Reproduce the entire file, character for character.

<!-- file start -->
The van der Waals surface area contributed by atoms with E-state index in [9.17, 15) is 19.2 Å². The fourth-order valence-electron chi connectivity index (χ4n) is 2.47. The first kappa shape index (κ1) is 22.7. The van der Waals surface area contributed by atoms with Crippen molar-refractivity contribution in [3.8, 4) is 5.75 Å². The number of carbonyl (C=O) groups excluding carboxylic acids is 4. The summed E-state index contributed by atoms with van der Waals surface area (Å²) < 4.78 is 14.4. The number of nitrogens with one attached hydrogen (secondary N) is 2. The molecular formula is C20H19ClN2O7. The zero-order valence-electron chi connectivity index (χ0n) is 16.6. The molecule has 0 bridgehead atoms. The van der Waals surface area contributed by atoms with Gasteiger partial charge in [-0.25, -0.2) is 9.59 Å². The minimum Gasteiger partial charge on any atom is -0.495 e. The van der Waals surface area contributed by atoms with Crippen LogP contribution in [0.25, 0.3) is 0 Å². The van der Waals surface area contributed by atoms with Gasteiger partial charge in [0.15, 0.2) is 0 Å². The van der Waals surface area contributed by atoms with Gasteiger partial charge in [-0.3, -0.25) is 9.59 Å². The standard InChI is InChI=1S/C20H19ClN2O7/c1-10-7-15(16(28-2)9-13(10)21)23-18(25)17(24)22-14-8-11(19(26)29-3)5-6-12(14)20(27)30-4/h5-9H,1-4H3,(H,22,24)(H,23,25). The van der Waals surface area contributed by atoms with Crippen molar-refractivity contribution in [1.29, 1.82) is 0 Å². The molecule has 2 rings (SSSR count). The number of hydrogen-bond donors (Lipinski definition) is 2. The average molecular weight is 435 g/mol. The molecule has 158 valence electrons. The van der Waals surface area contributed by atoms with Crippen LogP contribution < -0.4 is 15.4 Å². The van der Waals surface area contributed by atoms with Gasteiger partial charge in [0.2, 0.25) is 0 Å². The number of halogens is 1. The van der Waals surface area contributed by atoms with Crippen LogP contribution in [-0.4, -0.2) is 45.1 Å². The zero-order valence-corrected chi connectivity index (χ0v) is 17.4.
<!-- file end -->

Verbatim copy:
The van der Waals surface area contributed by atoms with E-state index in [9.17, 15) is 19.2 Å². The fourth-order valence-electron chi connectivity index (χ4n) is 2.47. The first kappa shape index (κ1) is 22.7. The van der Waals surface area contributed by atoms with Crippen molar-refractivity contribution in [3.8, 4) is 5.75 Å². The number of carbonyl (C=O) groups excluding carboxylic acids is 4. The summed E-state index contributed by atoms with van der Waals surface area (Å²) < 4.78 is 14.4. The number of nitrogens with one attached hydrogen (secondary N) is 2. The molecular formula is C20H19ClN2O7. The zero-order valence-electron chi connectivity index (χ0n) is 16.6. The molecule has 0 bridgehead atoms. The van der Waals surface area contributed by atoms with Gasteiger partial charge in [-0.25, -0.2) is 9.59 Å². The minimum Gasteiger partial charge on any atom is -0.495 e. The van der Waals surface area contributed by atoms with Crippen LogP contribution in [0.25, 0.3) is 0 Å². The van der Waals surface area contributed by atoms with Gasteiger partial charge in [0.15, 0.2) is 0 Å². The van der Waals surface area contributed by atoms with Gasteiger partial charge in [-0.3, -0.25) is 9.59 Å². The standard InChI is InChI=1S/C20H19ClN2O7/c1-10-7-15(16(28-2)9-13(10)21)23-18(25)17(24)22-14-8-11(19(26)29-3)5-6-12(14)20(27)30-4/h5-9H,1-4H3,(H,22,24)(H,23,25). The van der Waals surface area contributed by atoms with Crippen molar-refractivity contribution in [1.29, 1.82) is 0 Å². The molecule has 2 rings (SSSR count). The number of hydrogen-bond donors (Lipinski definition) is 2. The average molecular weight is 435 g/mol. The molecule has 158 valence electrons. The van der Waals surface area contributed by atoms with Crippen LogP contribution < -0.4 is 15.4 Å². The van der Waals surface area contributed by atoms with Gasteiger partial charge in [0.2, 0.25) is 0 Å². The number of halogens is 1. The van der Waals surface area contributed by atoms with Crippen LogP contribution in [-0.4, -0.2) is 45.1 Å². The zero-order valence-corrected chi connectivity index (χ0v) is 17.4.